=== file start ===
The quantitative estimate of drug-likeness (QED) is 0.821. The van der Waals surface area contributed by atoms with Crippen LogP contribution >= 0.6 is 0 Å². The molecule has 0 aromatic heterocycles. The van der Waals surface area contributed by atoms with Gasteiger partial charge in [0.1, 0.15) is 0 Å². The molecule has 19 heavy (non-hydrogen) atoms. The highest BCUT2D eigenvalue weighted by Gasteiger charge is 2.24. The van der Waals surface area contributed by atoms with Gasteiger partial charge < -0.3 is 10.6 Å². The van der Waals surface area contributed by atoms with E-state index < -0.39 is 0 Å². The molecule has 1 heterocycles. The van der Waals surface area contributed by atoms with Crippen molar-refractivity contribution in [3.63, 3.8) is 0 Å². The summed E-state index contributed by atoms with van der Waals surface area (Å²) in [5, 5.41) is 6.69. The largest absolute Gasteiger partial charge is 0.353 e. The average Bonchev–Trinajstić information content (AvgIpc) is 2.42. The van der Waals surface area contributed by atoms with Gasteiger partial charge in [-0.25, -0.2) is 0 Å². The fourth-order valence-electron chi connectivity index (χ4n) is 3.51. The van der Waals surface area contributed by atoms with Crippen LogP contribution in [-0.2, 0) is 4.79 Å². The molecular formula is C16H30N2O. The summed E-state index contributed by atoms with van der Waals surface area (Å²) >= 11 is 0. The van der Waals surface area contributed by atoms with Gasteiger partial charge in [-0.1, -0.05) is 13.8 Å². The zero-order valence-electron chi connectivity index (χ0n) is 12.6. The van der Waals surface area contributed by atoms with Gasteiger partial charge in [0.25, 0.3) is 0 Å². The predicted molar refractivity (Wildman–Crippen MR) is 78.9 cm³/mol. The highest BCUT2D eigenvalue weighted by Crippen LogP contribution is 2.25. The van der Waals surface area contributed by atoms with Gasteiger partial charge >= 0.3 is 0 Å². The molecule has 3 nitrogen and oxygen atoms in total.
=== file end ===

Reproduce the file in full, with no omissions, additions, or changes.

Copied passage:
The quantitative estimate of drug-likeness (QED) is 0.821. The van der Waals surface area contributed by atoms with Crippen LogP contribution >= 0.6 is 0 Å². The molecule has 0 aromatic heterocycles. The van der Waals surface area contributed by atoms with Gasteiger partial charge in [0.1, 0.15) is 0 Å². The molecule has 19 heavy (non-hydrogen) atoms. The highest BCUT2D eigenvalue weighted by Gasteiger charge is 2.24. The van der Waals surface area contributed by atoms with Gasteiger partial charge < -0.3 is 10.6 Å². The van der Waals surface area contributed by atoms with E-state index < -0.39 is 0 Å². The molecule has 1 heterocycles. The van der Waals surface area contributed by atoms with Crippen molar-refractivity contribution in [3.63, 3.8) is 0 Å². The summed E-state index contributed by atoms with van der Waals surface area (Å²) in [5, 5.41) is 6.69. The largest absolute Gasteiger partial charge is 0.353 e. The average Bonchev–Trinajstić information content (AvgIpc) is 2.42. The van der Waals surface area contributed by atoms with Gasteiger partial charge in [-0.25, -0.2) is 0 Å². The fourth-order valence-electron chi connectivity index (χ4n) is 3.51. The van der Waals surface area contributed by atoms with Crippen LogP contribution in [-0.2, 0) is 4.79 Å². The molecular formula is C16H30N2O. The summed E-state index contributed by atoms with van der Waals surface area (Å²) >= 11 is 0. The van der Waals surface area contributed by atoms with Gasteiger partial charge in [-0.1, -0.05) is 13.8 Å². The zero-order valence-electron chi connectivity index (χ0n) is 12.6. The van der Waals surface area contributed by atoms with Gasteiger partial charge in [0.25, 0.3) is 0 Å². The predicted molar refractivity (Wildman–Crippen MR) is 78.9 cm³/mol. The highest BCUT2D eigenvalue weighted by Crippen LogP contribution is 2.25. The van der Waals surface area contributed by atoms with Gasteiger partial charge >= 0.3 is 0 Å². The molecule has 3 nitrogen and oxygen atoms in total.